By James McGeoghegan
Considering recent events, it seems imperative Social Work should be discussing the need for a more ecologically sensitive, more interconnected world beyond disease and war. During the pandemic came the realisation how interdependent we all are and how vaccine rollout in the Western world has left poorer nations and continents behind. This has exposed widespread inequality and the need for robust and well-funded public services for the benefit of all. War in Europe reminds us how fragile and precarious life is and how events many hundreds of miles away can impact on us individually and collectively. Social Work operates in the margins and gaps where people are caught, and addresses needs and risks so what is our role in this new World Order?
In the United Kingdom in particular Social Work has been marginalised politically and socially under the auspices of budgetary management and shrill critique of our profession. The moral outrage at ‘failures’ of action by Social Workers has led to a defensive mindset of narrow risk management and highly contained social justice aspirations. Harsh immigration policies and narrow mindsets propagate separateness, and we are also part of that problem. We operate in the shadows where there is increasing desperation and needs and the question of how to change that is difficult to answer.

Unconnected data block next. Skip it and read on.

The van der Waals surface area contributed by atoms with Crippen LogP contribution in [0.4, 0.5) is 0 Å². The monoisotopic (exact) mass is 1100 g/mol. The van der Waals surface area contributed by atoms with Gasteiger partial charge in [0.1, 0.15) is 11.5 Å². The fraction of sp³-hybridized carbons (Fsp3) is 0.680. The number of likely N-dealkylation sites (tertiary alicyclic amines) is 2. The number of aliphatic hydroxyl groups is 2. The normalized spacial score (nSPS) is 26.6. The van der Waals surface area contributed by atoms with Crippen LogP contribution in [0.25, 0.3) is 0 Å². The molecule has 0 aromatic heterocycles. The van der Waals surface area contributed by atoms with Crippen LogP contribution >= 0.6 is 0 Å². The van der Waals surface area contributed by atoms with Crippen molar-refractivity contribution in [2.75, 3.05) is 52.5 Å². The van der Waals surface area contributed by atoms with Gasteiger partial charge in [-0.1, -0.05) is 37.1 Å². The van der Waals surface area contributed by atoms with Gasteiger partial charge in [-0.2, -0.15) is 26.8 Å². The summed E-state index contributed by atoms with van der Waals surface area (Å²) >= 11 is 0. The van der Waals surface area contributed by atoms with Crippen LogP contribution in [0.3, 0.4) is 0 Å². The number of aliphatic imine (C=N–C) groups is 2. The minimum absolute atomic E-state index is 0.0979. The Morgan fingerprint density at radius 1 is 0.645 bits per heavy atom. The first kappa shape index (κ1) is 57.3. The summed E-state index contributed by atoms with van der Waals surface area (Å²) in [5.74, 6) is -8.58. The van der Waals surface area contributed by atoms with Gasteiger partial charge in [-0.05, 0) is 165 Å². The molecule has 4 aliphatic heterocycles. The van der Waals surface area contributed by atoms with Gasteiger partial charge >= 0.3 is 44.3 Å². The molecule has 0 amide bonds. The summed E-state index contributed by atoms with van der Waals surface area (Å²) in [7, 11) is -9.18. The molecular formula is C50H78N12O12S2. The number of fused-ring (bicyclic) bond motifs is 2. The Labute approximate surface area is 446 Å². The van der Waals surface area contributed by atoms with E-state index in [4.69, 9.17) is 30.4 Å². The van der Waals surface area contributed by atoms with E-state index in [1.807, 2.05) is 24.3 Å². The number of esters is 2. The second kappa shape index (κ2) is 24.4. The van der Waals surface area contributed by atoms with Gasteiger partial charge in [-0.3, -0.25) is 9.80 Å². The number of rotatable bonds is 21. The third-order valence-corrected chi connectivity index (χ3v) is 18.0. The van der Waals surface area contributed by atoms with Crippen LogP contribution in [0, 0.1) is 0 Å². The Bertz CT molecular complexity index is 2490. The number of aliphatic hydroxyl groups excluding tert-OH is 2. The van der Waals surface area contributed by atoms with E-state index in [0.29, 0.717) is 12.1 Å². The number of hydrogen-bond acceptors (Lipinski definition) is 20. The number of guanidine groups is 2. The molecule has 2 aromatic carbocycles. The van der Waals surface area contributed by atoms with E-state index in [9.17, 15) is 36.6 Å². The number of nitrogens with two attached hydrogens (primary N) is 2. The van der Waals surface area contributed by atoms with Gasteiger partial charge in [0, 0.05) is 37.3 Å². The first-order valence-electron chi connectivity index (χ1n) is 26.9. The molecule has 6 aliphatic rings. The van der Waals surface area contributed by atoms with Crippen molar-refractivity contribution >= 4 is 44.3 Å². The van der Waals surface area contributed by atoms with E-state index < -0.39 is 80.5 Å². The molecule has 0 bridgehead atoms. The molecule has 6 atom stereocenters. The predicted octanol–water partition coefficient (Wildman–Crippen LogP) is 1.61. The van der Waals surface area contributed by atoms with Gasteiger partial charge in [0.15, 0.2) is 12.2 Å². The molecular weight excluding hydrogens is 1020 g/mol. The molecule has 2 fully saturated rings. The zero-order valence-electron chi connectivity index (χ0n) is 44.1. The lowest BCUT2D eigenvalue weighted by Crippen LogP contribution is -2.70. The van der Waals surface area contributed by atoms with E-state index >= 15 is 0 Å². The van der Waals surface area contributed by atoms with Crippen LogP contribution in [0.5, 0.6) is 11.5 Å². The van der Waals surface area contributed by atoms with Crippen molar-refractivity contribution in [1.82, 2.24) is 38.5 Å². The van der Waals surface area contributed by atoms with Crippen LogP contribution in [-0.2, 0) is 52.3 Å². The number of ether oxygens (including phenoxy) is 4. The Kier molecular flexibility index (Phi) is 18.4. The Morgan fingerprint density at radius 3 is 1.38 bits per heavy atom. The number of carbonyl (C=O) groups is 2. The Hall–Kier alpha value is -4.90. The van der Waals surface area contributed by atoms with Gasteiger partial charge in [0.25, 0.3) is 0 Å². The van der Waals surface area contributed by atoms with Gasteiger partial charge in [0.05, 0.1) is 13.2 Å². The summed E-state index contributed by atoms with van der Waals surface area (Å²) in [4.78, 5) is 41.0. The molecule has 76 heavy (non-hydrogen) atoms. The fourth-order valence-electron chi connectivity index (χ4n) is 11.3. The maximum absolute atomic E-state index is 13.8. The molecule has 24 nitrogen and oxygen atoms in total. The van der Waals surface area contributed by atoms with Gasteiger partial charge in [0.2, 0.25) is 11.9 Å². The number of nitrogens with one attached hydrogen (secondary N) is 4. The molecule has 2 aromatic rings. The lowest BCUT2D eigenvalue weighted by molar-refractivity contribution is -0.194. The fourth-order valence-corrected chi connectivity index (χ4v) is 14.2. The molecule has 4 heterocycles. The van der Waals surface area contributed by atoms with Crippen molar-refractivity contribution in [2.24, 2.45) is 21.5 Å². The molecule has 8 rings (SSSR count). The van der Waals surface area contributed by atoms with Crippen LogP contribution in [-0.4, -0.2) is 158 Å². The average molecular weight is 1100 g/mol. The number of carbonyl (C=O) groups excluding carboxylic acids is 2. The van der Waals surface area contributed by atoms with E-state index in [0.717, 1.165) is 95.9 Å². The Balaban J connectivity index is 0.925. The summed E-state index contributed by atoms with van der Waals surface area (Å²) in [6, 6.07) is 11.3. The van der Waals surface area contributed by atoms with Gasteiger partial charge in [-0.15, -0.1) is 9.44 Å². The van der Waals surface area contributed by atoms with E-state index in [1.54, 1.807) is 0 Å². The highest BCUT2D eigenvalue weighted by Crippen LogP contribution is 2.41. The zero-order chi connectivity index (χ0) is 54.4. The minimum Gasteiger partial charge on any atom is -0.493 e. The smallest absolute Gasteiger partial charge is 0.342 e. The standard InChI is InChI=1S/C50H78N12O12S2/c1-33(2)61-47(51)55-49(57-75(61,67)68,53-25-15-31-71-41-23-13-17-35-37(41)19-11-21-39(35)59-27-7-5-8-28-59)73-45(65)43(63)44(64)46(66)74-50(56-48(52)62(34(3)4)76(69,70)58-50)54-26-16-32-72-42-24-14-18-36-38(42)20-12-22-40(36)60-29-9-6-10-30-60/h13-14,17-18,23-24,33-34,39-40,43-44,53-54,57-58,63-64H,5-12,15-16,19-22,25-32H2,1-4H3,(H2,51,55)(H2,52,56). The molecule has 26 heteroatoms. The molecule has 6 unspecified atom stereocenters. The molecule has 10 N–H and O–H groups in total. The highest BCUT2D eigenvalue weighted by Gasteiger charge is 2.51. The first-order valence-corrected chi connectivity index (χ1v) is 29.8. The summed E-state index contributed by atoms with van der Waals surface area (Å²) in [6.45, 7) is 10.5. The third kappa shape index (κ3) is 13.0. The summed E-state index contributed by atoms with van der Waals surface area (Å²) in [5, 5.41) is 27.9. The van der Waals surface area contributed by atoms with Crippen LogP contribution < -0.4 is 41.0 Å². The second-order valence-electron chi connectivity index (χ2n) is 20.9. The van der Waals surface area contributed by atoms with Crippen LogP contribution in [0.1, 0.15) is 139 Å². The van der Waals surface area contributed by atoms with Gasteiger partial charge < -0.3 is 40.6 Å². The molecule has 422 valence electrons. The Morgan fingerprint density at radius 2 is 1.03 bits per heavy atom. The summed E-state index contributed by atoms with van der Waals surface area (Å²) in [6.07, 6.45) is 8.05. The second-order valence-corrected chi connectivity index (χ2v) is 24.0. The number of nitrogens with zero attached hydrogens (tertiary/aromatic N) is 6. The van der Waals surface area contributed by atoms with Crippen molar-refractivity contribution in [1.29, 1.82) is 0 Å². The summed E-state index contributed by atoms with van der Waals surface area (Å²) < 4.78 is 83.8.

Strengths based approaches and person-centred mantras dominate narratives around current practice. Whilst it is understandable to be cynical in an era of ever-increasing costs and cuts perhaps the way forward is to fully embrace these mantras and make them real. To do this is to really embrace an ecological world where we all live in a world contaminated by climate change, war and disease and recognise we are truly all in it together. Meeting Online is still in being in touch and maybe this can act as a means of greater and more timely access to those who do live in the margins. For those who teach social work values and ethics lets ensure these include connectiveness and inclusivity and access to the means to do so for all.
About the author
Jim is a Senior Teaching Fellow and has been teaching within the social work team in Warwick since 2015. He has been qualified as a Social Worker since 2008 and is currently registered as a Social Worker with the Social Work England.
He achieved a BA Honours degree at the University of Warwick in 1997 and he also achieved a master’s degree in social work at the University of Warwick in 2008.Whilst employed as a Social Worker at Warwickshire County Council, Jim achieved several Post Qualifying Academic awards in social work from the University of Warwick and Practice Educator awards from Coventry University in 2011 and 2013. He achieved the teaching award APPTE whilst at Warwick University and he has been a Fellow of the Higher Education Academy (FHEA) since April 2019. Jim teaches law and work-based learning modules and leads on the ‘Critical issues in Social work module’ which has been running successfully for five years and has inspired many CLL students to choose social work as a career.